Oil futures moved lower on Wednesday, pressured by an unexpected climb in U.S. crude supplies, the first in three weeks, as traders eyed the latest round of sanctions against Russia over its invasion of Ukraine.

Price action
  • West Texas Intermediate crude for May delivery



    fell 28 cents, or 0.3%, to $101.68 a barrel on the New York Mercantile Exchange. Prices had been trading modestly higher of the U.S. government supply data.

  • June Brent crude

    the global benchmark, was down 29 cents, or 0.2%, at $106.38 a barrel on ICE Futures Europe.

  • May gasoline

    was up 0.1% at $3.169 a gallon, while May heating oil

    lost nearly 0.1% to $3.467 a gallon.

  • May natural gas

    climbed by 5% to $6.331 per million British thermal units, poised for the highest front-month contract finish since December 2008, FactSet data show.

Market drivers

“Inventory data is not the primary focus now,” Tariq Zahir, managing member at Tyche Capital Advisors, told MarketWatch. “The biggest concern is Europe stops doing business with Russia . This could lead crude and natural gas to trade significantly higher.”

The U.S. on Wednesday unveiled new sanctions on Russia over its invasion of Ukraine, including a ban on all new investment in the country, and sanctions on Russia’s biggest financial institution and its largest private bank.

Other Group of Seven countries and the European Union were set Wednesday to announce new sanctions on Russia, after evidence of alleged war crimes emerged as Russian forces pulled back from the area around Kyiv. The EU, however, has held off on joining the U.S. and U.K. in banning Russian oil imports.

Still, EU officials have indicated that talk of a phaseout of Russian oil and natural gas was likely to increase.

“I think that measures on oil and even gas will also be needed sooner or later,” Charles Michel, president of the European Council, told the European Parliament on Wednesday.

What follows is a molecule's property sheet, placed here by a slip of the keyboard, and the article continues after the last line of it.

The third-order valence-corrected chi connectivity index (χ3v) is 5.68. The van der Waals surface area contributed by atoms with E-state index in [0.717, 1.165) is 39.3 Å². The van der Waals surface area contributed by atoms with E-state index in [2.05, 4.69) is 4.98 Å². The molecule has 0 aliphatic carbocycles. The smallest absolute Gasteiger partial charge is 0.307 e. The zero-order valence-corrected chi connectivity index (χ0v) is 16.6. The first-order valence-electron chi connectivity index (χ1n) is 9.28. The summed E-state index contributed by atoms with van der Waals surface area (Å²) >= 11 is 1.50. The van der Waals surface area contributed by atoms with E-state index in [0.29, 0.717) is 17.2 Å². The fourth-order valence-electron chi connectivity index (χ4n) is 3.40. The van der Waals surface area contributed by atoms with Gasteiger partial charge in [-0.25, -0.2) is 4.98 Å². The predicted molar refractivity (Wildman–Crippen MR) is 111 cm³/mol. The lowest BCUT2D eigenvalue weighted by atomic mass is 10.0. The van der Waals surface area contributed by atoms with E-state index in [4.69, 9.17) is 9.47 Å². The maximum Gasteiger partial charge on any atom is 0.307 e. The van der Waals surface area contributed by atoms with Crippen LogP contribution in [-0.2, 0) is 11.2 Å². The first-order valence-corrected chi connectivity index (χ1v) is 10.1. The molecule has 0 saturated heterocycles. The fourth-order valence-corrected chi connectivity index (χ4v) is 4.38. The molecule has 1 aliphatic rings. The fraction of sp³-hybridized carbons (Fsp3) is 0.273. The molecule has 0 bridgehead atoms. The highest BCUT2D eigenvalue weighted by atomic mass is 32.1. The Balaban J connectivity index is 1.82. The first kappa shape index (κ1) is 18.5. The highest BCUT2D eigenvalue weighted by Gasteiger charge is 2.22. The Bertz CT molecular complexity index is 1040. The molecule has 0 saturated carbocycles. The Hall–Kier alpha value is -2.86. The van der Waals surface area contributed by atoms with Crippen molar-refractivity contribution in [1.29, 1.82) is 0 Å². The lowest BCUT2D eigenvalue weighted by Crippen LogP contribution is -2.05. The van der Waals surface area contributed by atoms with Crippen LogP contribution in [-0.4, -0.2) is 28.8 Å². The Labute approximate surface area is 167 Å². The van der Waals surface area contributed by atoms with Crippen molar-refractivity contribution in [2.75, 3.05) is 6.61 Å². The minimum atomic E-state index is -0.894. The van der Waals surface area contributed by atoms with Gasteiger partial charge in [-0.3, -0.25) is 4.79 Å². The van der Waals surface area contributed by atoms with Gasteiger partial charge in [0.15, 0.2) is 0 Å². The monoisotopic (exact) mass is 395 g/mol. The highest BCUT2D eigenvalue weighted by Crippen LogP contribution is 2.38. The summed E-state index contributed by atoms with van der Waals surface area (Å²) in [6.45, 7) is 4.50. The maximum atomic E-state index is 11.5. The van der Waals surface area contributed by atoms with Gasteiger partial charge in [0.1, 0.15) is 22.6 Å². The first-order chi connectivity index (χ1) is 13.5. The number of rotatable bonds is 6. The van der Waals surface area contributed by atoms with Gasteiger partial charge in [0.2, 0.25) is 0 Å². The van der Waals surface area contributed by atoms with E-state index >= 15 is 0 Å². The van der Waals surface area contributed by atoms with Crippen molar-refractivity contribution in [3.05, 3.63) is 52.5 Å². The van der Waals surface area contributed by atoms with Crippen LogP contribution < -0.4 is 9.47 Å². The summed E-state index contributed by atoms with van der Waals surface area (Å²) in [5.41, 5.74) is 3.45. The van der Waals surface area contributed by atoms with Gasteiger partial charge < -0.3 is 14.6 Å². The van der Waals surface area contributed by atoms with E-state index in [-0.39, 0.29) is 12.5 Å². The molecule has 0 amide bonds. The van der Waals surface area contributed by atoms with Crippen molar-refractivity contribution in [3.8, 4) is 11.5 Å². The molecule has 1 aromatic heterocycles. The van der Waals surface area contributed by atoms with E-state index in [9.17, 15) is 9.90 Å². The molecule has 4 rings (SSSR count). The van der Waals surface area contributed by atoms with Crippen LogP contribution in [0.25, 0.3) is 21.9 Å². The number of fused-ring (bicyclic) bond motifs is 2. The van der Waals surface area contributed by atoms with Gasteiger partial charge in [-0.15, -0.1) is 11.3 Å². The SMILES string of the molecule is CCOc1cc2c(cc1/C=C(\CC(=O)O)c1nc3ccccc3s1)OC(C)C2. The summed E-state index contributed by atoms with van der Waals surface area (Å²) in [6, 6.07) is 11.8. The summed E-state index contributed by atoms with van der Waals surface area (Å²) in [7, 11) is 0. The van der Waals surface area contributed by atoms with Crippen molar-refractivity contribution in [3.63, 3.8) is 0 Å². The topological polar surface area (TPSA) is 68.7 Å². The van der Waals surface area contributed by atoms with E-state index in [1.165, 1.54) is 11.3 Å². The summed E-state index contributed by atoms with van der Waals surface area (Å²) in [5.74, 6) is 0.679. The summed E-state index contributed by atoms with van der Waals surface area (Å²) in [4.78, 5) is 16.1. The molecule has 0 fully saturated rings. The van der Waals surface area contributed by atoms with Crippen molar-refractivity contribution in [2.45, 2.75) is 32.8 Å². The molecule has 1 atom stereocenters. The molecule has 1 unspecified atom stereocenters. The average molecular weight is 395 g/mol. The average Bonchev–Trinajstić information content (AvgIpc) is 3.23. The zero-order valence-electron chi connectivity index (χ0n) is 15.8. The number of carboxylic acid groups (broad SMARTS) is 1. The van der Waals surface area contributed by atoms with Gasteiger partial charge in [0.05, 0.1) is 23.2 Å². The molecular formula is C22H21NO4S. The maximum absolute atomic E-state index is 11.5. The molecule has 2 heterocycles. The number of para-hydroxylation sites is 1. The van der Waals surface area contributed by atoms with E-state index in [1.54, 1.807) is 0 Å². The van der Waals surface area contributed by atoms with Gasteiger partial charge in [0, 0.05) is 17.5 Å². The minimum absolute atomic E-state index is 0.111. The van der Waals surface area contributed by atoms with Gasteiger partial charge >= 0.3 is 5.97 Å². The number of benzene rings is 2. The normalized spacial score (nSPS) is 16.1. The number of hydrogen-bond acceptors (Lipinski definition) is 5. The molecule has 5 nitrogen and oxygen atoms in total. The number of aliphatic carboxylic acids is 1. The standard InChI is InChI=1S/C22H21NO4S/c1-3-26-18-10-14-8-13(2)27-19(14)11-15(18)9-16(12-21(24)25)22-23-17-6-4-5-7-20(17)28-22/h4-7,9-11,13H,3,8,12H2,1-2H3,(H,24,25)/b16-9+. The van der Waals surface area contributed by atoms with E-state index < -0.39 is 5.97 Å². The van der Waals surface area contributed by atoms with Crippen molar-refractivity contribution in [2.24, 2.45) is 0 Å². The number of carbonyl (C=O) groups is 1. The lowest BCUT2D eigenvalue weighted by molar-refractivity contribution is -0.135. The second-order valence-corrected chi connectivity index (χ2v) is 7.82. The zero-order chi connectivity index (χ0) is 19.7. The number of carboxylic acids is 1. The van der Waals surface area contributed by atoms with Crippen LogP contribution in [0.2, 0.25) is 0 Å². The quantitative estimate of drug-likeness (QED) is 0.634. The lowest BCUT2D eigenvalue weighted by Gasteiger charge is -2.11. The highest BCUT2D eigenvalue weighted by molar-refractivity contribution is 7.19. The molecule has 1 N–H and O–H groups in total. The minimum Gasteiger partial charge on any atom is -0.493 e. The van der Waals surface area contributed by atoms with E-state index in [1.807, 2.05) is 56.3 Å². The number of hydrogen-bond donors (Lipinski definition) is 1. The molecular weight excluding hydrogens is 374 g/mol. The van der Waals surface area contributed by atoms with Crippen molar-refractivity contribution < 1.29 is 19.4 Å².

The EU is “keeping this sharpest sword in its armory of sanctions in reserve for now,” said Carsten Fritsch, commodity analyst at Commerzbank.

“Whether it is drawn will depend in part on how swiftly the EU countries can reduce their dependence on Russian oil and gas. This will probably be easier in the case of oil,” he wrote. “What is more, banning oil imports would hit Russia considerably harder in terms of revenues than doing without natural gas. It is therefore likely that an oil embargo will come sooner than an import ban on natural gas.”

Top U.S. oil company executives will be in the spotlight Wednesday, appearing at a House hearing on gasoline price gouging.

Read: Why U.S. motorists suspect price gouging at the pump — and how much service stations actually profit from a gallon of gas

U.S. natural gas, meanwhile, was on track to settle at its highest since 2008, if it finishes the session above the $6.312 per million Btus settlement high from October.

“Headlines regarding a blast of cold weather hitting most of the eastern half of the U.S. this weekend, with temperatures expected to be colder than initially predicted, served as the bullish catalyst for the natural gas market’s rally this week as demand estimates rose considerably in response,” Tyler Richey, co-editor at Sevens Report Research, told MarketWatch.

“Geopolitical angst surrounding the Ukraine war, domestic inventories hovering well below the 5-year average, implied production expectations declining, and a lack of reinvestment by E&P companies to increase output” have also contributed to the bullish fundamental backdrop, he said.

Supply data

The Energy Information Administration reported on Wednesday that U.S. crude inventories rose by 2.4 million barrels for the week ended April 1. That followed declines in each of the previous two weeks.

On average, the EIA was expected to show crude inventories down by more than 1.85 million barrels, according to analysts surveyed by S&P Global Commodity Insights. The American Petroleum Institute reported late Tuesday that U.S. crude supplies rose by 1.1 million barrels last week.

The EIA reported a weekly inventory decline of 2 million barrels for gasoline, but distillate stockpiles edged up by 800,000 barrels. The analyst survey showed expectations for weekly supply declines of 350,000 barrels for gasoline and 700,000 barrels for distillates.

The EIA data showed crude stocks at the Cushing, Okla., Nymex delivery hub edged up by 1.7 million barrels for the week, but stocks in the Strategic Petroleum Reserve fell by 3.7 million to 564.6 million barrels last week.

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